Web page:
How Le’Veon Bell Is Making NFL History
When discussing the greatest running backs of all time, we usually tend to focus on a pretty one-dimensional element of the game. We look at these players and see a workhorse, one who takes the handoff from the quarterback and busts through the defense, picking up as many yards on the ground as humanly possible. But that’s hardly fair to the best backs in the game — particularly those who do much more than simply run the ball.
The elite backs in the National Football League, especially in today’s game, tend to be much more complete. Sure, they still run the ball with great skill, but they also have the ability to make things happen in the passing game. Having a player like this is a massive advantage to any offense and a complete nightmare for opposing defenses. And in 2016, few backs combine these two skill sets like Pittsburgh’s Le’Veon Bell.
Thanks to his rushing and pass-catching abilities, Bell is on pace to finish among the single-season leaders in yards from scrimmage (YFS) per game in NFL history. In order to secure his spot in the record books, here’s a look at past players Bell is competing against.
5. Marshall Faulk
YFS per game: 156.4
In terms of individual accomplishments, the 2000 season belonged to Rams running back Marshall Faulk. The Hall of Famer topped the NFL in rushing touchdowns (18), rushing yards per attempt (5.4), and combined rushing and receiving touchdowns (26). Despite only playing in 14 games, Faulk finished the year with 2,189 total yards from scrimmage (1,359 rushing, 830 receiving), giving him 156.4 yards from scrimmage per game. It’s no wonder he earned a trip to the Pro Bowl, First-Team All-Pro honors, and was named MVP and Offensive Player of the Year.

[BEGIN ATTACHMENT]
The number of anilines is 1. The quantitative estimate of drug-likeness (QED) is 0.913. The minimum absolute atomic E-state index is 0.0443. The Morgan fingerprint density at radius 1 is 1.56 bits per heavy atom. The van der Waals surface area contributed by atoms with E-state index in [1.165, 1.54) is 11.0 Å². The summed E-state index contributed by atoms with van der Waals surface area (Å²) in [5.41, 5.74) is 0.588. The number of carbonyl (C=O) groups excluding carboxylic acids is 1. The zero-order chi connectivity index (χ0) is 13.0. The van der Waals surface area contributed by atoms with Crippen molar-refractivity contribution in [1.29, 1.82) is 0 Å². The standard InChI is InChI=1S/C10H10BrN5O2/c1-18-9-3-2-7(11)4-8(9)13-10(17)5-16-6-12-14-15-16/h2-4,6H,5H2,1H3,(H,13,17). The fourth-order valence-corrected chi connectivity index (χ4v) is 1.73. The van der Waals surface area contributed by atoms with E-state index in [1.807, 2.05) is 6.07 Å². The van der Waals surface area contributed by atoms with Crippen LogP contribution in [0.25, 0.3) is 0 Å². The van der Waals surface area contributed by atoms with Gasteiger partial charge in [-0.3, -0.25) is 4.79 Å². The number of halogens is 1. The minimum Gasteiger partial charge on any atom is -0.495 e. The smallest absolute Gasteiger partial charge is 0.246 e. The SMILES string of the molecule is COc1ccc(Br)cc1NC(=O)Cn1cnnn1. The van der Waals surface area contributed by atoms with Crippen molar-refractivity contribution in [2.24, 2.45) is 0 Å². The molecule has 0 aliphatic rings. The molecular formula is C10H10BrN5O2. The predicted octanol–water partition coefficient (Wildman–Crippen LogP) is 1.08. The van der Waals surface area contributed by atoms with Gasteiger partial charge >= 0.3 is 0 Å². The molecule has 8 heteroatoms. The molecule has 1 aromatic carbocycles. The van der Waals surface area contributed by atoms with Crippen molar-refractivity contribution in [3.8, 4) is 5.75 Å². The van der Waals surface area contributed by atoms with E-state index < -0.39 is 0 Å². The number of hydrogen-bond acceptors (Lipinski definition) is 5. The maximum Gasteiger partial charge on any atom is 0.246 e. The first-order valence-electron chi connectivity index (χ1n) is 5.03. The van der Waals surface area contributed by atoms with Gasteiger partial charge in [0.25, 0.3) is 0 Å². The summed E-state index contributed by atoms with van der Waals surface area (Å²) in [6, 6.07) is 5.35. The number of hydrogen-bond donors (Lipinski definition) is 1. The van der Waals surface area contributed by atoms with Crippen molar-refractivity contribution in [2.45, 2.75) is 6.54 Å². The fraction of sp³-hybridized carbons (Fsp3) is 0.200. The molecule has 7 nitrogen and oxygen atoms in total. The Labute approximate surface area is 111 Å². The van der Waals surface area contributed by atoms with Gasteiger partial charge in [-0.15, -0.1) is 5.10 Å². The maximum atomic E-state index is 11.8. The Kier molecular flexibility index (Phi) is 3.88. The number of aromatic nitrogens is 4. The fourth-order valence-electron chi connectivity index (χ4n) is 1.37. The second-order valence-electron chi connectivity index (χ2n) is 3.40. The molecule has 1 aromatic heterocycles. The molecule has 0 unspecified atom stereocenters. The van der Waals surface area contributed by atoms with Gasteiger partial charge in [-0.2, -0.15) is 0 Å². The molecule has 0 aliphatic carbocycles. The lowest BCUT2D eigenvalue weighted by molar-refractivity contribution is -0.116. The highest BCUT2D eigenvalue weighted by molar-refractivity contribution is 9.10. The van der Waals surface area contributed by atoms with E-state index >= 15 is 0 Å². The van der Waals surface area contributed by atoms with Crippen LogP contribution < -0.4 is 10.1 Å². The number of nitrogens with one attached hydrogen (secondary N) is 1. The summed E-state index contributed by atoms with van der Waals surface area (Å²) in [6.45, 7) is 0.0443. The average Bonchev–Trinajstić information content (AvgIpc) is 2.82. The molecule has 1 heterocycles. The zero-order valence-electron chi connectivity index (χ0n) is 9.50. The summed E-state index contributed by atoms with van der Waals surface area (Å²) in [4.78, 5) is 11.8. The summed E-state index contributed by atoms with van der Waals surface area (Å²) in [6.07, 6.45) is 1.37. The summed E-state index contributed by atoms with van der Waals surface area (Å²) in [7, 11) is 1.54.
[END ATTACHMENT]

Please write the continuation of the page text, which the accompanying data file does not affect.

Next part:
4. Chris Johnson
YFS per game: 156.8
Chris Johnson took the NFL by storm in 2009. The Titans running back led the NFL in carries (358), rushing yards (2,006), rushing yards per game (125.5), and total yards from scrimmage (2,509). Thanks to his incredible durability, Johnson played in all 16 games that season and averaged 156.8 yards from scrimmage per game. For his efforts, CJ2K earned a trip to the Pro Bowl and was named First Team All-Pro for the first and only time in his career.
3. O.J. Simpson
YFS per game: 160.2
O.J. Simpson was absolutely unstoppable during the 1975 season. The Buffalo Bills running back had 23 rushing and receiving touchdowns (tops in the NFL), 16 rushing touchdowns (tops in the NFL), and led the league in total rushing yards (1,817), rushing yards per game (129.8), and yards from scrimmage (2,243). Considering he amassed these figures in just 14 games, The Juice wound up averaging an impressive 160.2 yards from scrimmage per game.
2. Le’Veon Bell
YFS per game: 161.6
It took Le’Veon Bell just 10 games to remind the NFL that he is one of the most dangerous players in the game. Although he’s only reached the end zone seven times (six rushing, one receiving) in 2016, the Pittsburgh Steelers Pro Bowler has amassed 1,616 total yards from scrimmage, thanks to 1,053 rushing yards and 563 receiving yards.
If the season ended today, Bell’s per-game average of 161.6 yards from scrimmage would be the second-most in the history of the game. With the way he’s played lately, it wouldn’t surprise us to see Bell, by season’s end, climb all the way to the top of the list.
1. Priest Holmes
YFS per game: 163.4
In 2002, Priest Holmes put together a truly historic season. The Kansas City Chiefs running back had 1,615 rushing yards and a league-leading 21 rushing scores to go along with 672 receiving yards and three receiving touchdowns. With a total of 2,287 yards from scrimmage in just 14 games, Holmes finished with an all-time best 163.4 yards from scrimmage per-game average. Until further notice, this mark remains the one to beat.